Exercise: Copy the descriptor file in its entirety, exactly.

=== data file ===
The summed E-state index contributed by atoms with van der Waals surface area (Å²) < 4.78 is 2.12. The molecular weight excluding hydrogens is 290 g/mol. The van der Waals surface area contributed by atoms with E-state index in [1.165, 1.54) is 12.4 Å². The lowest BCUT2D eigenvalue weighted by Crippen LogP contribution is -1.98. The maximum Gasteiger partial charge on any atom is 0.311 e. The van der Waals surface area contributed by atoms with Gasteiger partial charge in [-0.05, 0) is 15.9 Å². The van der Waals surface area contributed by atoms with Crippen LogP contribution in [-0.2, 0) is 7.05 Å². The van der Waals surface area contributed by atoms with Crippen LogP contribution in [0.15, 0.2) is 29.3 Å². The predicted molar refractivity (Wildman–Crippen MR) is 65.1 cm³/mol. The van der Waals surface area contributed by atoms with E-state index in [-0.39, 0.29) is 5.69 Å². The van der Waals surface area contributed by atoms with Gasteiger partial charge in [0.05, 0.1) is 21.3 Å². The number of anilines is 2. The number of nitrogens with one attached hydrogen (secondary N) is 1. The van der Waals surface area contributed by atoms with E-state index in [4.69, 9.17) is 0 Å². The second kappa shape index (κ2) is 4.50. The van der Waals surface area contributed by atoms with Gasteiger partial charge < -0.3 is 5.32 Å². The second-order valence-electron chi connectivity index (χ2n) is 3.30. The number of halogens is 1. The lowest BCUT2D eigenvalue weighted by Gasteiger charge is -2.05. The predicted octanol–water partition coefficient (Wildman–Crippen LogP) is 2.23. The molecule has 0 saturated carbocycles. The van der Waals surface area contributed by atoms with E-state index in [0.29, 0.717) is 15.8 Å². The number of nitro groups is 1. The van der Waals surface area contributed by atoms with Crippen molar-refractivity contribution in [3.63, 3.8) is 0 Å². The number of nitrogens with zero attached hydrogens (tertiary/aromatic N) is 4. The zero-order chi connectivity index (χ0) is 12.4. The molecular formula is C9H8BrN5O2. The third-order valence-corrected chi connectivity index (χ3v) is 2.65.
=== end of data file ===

The summed E-state index contributed by atoms with van der Waals surface area (Å²) < 4.78 is 2.12. The molecular weight excluding hydrogens is 290 g/mol. The van der Waals surface area contributed by atoms with E-state index in [1.165, 1.54) is 12.4 Å². The lowest BCUT2D eigenvalue weighted by Crippen LogP contribution is -1.98. The maximum Gasteiger partial charge on any atom is 0.311 e. The van der Waals surface area contributed by atoms with Gasteiger partial charge in [-0.05, 0) is 15.9 Å². The van der Waals surface area contributed by atoms with Crippen LogP contribution in [-0.2, 0) is 7.05 Å². The van der Waals surface area contributed by atoms with Crippen LogP contribution in [0.15, 0.2) is 29.3 Å². The predicted molar refractivity (Wildman–Crippen MR) is 65.1 cm³/mol. The van der Waals surface area contributed by atoms with E-state index in [-0.39, 0.29) is 5.69 Å². The van der Waals surface area contributed by atoms with Gasteiger partial charge in [0.05, 0.1) is 21.3 Å². The number of anilines is 2. The number of nitrogens with one attached hydrogen (secondary N) is 1. The van der Waals surface area contributed by atoms with E-state index in [4.69, 9.17) is 0 Å². The second kappa shape index (κ2) is 4.50. The van der Waals surface area contributed by atoms with Gasteiger partial charge < -0.3 is 5.32 Å². The second-order valence-electron chi connectivity index (χ2n) is 3.30. The number of halogens is 1. The lowest BCUT2D eigenvalue weighted by Gasteiger charge is -2.05. The predicted octanol–water partition coefficient (Wildman–Crippen LogP) is 2.23. The molecule has 0 saturated carbocycles. The van der Waals surface area contributed by atoms with E-state index in [0.29, 0.717) is 15.8 Å². The number of nitro groups is 1. The van der Waals surface area contributed by atoms with Crippen molar-refractivity contribution in [3.63, 3.8) is 0 Å². The number of nitrogens with zero attached hydrogens (tertiary/aromatic N) is 4. The zero-order chi connectivity index (χ0) is 12.4. The molecular formula is C9H8BrN5O2. The third-order valence-corrected chi connectivity index (χ3v) is 2.65.